By comparison, two works on the public market nine years ago gave better returns this time out. Egon Schiele’s large, early Self-Portrait with Spread Fingers (1909), sold for £6.4m (£7.2m with premium), fetching almost £2m more than when it last sold at Christie’s, in 2007. At Sotheby’s, Rodin’s lifetime bronze cast of Iris, Messagère des Dieux (1902-05), soared above its upper estimate to sell for £10.2m (£11.6m with premium), more than double what it fetched when it last came to market in 2007.
Giovanna Bertazzoni, the deputy chairman of Impressionist and Modern at Christie’s, said she was happy overall “because, all things considered, it was solid. The market at this level responded very well to our offer.”
Beating the export ban There has been speculation about whether planned German legislation, designed to prevent national treasures being sold abroad, is causing German collectors to sell their Expressionist works before the law is passed this spring. Ernst Ludwig Kirchner’s Bahnhof Königstein (1916), for example, from the Expressionist collection of Karl Hagermann, was on a long-term loan at the Städel Museum, Frankfurt, until last year; in February it sold above estimate at Christie’s for £2.1m hammer (£2.4m with premium).
The auction houses deny there is a noticeable link, but the dealer Richard Nagy disagrees: “Many works sold in the recent London auctions came out of Germany to beat the legislative curfew. Equally we have seen a reticence by German collectors to buy… works purchased outside Germany and imported there might someday be deemed German national treasures and refused an export licence.” Watch this space.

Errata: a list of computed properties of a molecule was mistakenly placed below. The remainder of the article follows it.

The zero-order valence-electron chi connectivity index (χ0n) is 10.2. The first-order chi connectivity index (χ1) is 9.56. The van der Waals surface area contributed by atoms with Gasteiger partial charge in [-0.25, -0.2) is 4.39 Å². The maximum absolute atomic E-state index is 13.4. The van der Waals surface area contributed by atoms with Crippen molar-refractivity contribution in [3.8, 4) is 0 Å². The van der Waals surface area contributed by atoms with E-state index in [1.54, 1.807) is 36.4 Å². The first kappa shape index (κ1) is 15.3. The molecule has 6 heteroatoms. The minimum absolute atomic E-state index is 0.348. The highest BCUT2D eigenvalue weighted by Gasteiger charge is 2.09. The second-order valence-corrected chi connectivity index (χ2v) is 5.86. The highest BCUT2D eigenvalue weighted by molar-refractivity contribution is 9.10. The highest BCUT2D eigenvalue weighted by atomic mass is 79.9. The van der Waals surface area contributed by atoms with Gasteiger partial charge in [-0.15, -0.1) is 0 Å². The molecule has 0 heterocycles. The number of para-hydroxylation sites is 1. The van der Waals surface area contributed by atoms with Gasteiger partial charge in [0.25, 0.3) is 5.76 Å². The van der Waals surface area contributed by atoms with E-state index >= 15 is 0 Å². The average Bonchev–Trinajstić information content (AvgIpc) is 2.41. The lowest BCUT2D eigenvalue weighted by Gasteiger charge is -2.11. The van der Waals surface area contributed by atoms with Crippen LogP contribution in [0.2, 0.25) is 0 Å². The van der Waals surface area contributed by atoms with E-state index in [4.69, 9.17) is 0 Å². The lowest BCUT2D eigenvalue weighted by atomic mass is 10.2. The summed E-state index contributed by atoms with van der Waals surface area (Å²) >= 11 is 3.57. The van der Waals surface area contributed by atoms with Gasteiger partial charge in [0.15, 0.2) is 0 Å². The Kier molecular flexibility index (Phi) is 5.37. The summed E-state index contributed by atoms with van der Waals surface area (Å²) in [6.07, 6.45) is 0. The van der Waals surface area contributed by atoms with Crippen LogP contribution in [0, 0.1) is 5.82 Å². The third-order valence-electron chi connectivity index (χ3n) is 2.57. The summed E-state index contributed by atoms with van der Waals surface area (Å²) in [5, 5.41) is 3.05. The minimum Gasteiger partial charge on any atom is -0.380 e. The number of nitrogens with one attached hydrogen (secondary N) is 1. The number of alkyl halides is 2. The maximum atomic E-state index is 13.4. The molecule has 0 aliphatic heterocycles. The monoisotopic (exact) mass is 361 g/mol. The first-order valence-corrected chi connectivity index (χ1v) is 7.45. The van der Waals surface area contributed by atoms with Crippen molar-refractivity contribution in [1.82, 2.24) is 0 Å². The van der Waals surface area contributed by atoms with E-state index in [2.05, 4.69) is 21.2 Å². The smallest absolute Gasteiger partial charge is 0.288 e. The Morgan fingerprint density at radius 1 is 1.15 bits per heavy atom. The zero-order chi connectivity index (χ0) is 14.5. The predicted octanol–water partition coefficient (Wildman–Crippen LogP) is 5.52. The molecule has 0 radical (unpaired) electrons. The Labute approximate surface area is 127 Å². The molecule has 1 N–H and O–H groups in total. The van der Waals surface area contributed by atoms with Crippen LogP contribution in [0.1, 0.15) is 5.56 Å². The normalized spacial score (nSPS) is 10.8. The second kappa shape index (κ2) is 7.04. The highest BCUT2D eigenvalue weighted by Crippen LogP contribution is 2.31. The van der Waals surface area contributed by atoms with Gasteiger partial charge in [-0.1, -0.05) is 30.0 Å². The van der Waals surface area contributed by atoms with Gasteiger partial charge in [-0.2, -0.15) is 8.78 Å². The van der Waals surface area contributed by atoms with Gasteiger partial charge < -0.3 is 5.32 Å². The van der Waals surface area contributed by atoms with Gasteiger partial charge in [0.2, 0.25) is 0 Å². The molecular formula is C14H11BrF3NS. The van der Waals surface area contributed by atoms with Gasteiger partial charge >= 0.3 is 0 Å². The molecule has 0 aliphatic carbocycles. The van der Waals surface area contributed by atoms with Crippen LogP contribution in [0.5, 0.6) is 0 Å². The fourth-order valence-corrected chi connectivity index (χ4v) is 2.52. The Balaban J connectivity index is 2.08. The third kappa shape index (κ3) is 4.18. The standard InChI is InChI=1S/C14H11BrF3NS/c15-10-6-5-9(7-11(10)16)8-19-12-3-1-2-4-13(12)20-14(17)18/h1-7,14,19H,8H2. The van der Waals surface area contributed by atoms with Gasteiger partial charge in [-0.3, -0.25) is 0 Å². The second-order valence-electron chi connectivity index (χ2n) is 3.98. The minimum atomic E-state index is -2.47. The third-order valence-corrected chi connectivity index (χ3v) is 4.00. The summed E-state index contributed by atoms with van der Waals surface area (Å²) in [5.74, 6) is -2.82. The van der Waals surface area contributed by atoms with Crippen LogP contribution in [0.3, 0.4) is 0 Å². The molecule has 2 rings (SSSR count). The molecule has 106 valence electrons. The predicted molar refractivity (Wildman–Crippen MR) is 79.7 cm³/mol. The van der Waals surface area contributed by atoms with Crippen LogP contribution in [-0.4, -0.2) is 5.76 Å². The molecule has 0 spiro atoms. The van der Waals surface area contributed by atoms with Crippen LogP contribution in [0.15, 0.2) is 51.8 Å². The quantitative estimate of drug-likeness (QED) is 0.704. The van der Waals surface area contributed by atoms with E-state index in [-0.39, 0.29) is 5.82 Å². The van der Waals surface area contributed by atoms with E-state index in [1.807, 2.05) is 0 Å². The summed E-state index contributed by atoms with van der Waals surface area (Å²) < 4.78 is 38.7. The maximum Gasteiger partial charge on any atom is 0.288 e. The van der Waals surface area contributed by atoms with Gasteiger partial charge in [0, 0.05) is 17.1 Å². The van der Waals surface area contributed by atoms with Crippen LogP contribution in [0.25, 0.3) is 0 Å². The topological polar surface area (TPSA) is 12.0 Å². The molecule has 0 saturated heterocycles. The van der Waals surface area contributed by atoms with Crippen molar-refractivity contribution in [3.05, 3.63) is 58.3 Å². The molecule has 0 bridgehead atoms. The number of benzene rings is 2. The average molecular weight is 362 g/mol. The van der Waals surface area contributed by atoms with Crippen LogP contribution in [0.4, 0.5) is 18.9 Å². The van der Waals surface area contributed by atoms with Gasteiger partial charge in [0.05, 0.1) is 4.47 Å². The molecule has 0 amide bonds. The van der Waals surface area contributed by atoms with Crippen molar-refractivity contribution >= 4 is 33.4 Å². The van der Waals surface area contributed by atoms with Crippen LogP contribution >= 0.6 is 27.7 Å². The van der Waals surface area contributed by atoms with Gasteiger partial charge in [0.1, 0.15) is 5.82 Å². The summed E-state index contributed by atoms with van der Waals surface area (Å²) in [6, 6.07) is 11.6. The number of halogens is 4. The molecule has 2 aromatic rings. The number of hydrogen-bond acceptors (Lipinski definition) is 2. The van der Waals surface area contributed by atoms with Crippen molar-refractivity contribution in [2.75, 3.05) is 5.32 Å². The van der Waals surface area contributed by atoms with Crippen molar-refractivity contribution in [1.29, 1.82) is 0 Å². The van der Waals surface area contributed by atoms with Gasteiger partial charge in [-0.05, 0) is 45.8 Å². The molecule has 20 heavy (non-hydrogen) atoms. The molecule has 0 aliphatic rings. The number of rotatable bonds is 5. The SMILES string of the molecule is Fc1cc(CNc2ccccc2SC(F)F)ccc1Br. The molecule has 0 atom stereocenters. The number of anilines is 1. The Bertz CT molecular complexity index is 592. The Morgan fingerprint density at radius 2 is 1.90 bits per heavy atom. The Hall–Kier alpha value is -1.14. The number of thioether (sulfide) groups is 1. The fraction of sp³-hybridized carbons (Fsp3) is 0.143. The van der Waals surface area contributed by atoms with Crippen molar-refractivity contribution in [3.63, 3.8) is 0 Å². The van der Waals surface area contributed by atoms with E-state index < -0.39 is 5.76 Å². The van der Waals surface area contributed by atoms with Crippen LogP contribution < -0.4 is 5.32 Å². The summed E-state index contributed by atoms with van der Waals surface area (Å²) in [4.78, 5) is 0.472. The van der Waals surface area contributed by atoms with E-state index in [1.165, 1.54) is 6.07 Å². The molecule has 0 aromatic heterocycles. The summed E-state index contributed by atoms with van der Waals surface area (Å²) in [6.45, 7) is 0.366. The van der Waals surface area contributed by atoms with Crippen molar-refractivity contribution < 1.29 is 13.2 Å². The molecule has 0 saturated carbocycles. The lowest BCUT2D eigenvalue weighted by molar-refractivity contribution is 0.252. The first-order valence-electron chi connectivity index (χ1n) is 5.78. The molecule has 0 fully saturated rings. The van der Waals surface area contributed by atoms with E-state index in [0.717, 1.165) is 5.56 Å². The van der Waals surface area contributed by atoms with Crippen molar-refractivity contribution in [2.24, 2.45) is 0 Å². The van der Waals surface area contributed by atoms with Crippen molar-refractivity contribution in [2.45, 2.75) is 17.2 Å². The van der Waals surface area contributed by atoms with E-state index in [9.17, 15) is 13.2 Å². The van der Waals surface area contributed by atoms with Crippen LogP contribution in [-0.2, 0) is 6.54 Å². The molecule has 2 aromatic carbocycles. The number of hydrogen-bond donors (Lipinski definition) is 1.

Expectations managed Christie’s and Sotheby’s both did well to offset some of the hits at the top end by securing low reserves on many less expensive works. Christie’s, for example, sold Picasso’s large Nature Morte (1937) for a £3.5m hammer price, below its £4m lower estimate, while Magritte’s Mesdemoiselles del l’Isle Adam (1947) sold for £1.7m against a lower estimate of £2m. Over at Sotheby’s, Fernand Léger’s Eléments Mécaniques (1919) managed to sell for £2.8m hammer against a lower estimate of £3m.
At Phillips’ 9 February sale, most of the Italian Modernist masters couldn’t quite hit their mark. Alberto Burri’s Legno (1959) should perhaps have done better given the recent buzz surrounding the artist’s retrospective at the Guggenheim, New York, but his oil and wood collage on canvas sold for £1.7m (£2m with premium, est £1.8m-£2.5m). The work was backed by a third-party guarantee and seemingly went to that underwriter.